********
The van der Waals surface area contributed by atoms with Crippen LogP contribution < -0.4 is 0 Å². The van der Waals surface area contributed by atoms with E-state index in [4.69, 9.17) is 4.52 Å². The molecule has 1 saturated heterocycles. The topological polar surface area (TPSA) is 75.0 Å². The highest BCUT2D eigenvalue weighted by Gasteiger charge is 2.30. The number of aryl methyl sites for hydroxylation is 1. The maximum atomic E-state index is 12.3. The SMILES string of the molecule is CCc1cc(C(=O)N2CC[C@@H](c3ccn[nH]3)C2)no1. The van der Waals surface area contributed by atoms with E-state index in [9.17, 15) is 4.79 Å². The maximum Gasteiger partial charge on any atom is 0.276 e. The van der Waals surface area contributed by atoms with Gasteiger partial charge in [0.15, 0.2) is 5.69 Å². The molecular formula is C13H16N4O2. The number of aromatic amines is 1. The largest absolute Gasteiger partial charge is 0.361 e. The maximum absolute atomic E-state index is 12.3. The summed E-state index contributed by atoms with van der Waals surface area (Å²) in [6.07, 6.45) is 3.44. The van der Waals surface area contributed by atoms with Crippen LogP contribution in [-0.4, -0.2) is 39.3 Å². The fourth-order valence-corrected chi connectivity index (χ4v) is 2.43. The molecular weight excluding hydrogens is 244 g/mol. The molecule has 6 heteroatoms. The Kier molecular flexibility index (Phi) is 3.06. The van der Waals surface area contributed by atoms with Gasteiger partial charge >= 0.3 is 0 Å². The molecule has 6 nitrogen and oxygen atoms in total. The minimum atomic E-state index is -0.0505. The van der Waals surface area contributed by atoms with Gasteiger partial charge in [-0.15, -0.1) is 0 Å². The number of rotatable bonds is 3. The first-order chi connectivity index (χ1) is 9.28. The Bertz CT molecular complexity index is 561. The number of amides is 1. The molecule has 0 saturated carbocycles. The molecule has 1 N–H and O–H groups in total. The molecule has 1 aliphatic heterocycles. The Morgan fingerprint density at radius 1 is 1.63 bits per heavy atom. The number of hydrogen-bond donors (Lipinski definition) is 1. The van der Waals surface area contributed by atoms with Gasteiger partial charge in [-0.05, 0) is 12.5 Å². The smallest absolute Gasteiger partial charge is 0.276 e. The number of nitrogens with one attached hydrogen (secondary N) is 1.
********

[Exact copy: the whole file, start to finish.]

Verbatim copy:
The van der Waals surface area contributed by atoms with Crippen LogP contribution < -0.4 is 0 Å². The van der Waals surface area contributed by atoms with E-state index in [4.69, 9.17) is 4.52 Å². The molecule has 1 saturated heterocycles. The topological polar surface area (TPSA) is 75.0 Å². The highest BCUT2D eigenvalue weighted by Gasteiger charge is 2.30. The number of aryl methyl sites for hydroxylation is 1. The maximum atomic E-state index is 12.3. The SMILES string of the molecule is CCc1cc(C(=O)N2CC[C@@H](c3ccn[nH]3)C2)no1. The van der Waals surface area contributed by atoms with E-state index in [9.17, 15) is 4.79 Å². The maximum Gasteiger partial charge on any atom is 0.276 e. The van der Waals surface area contributed by atoms with Gasteiger partial charge in [0.15, 0.2) is 5.69 Å². The molecular formula is C13H16N4O2. The number of aromatic amines is 1. The largest absolute Gasteiger partial charge is 0.361 e. The maximum absolute atomic E-state index is 12.3. The summed E-state index contributed by atoms with van der Waals surface area (Å²) in [6.07, 6.45) is 3.44. The van der Waals surface area contributed by atoms with Crippen LogP contribution in [-0.4, -0.2) is 39.3 Å². The fourth-order valence-corrected chi connectivity index (χ4v) is 2.43. The molecular weight excluding hydrogens is 244 g/mol. The molecule has 6 heteroatoms. The Kier molecular flexibility index (Phi) is 3.06. The van der Waals surface area contributed by atoms with Gasteiger partial charge >= 0.3 is 0 Å². The molecule has 6 nitrogen and oxygen atoms in total. The minimum atomic E-state index is -0.0505. The van der Waals surface area contributed by atoms with Gasteiger partial charge in [-0.15, -0.1) is 0 Å². The number of rotatable bonds is 3. The first-order chi connectivity index (χ1) is 9.28. The Bertz CT molecular complexity index is 561. The number of amides is 1. The molecule has 0 saturated carbocycles. The molecule has 1 N–H and O–H groups in total. The molecule has 1 aliphatic heterocycles. The Morgan fingerprint density at radius 1 is 1.63 bits per heavy atom. The number of hydrogen-bond donors (Lipinski definition) is 1. The van der Waals surface area contributed by atoms with Gasteiger partial charge in [-0.05, 0) is 12.5 Å². The smallest absolute Gasteiger partial charge is 0.276 e. The number of nitrogens with one attached hydrogen (secondary N) is 1.